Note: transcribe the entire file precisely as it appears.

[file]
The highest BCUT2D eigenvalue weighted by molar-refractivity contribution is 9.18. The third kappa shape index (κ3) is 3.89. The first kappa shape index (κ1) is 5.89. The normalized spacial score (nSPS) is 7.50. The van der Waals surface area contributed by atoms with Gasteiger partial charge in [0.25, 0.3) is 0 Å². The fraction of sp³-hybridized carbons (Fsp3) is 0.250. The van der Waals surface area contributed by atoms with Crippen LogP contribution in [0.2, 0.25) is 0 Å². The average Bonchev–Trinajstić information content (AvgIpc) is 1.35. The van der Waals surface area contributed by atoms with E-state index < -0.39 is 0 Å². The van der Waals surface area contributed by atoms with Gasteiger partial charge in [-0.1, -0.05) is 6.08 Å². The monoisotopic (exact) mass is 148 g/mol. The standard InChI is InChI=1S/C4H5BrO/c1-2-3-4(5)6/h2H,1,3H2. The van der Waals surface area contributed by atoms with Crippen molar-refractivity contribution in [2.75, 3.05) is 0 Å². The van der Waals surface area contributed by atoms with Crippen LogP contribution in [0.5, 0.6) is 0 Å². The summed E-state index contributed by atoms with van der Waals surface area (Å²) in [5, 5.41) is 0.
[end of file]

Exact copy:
The highest BCUT2D eigenvalue weighted by molar-refractivity contribution is 9.18. The third kappa shape index (κ3) is 3.89. The first kappa shape index (κ1) is 5.89. The normalized spacial score (nSPS) is 7.50. The van der Waals surface area contributed by atoms with Gasteiger partial charge in [0.25, 0.3) is 0 Å². The fraction of sp³-hybridized carbons (Fsp3) is 0.250. The van der Waals surface area contributed by atoms with Crippen LogP contribution in [0.2, 0.25) is 0 Å². The average Bonchev–Trinajstić information content (AvgIpc) is 1.35. The van der Waals surface area contributed by atoms with E-state index < -0.39 is 0 Å². The van der Waals surface area contributed by atoms with Gasteiger partial charge in [-0.1, -0.05) is 6.08 Å². The monoisotopic (exact) mass is 148 g/mol. The standard InChI is InChI=1S/C4H5BrO/c1-2-3-4(5)6/h2H,1,3H2. The van der Waals surface area contributed by atoms with Crippen molar-refractivity contribution in [2.75, 3.05) is 0 Å². The van der Waals surface area contributed by atoms with Crippen LogP contribution in [0.5, 0.6) is 0 Å². The summed E-state index contributed by atoms with van der Waals surface area (Å²) in [5, 5.41) is 0.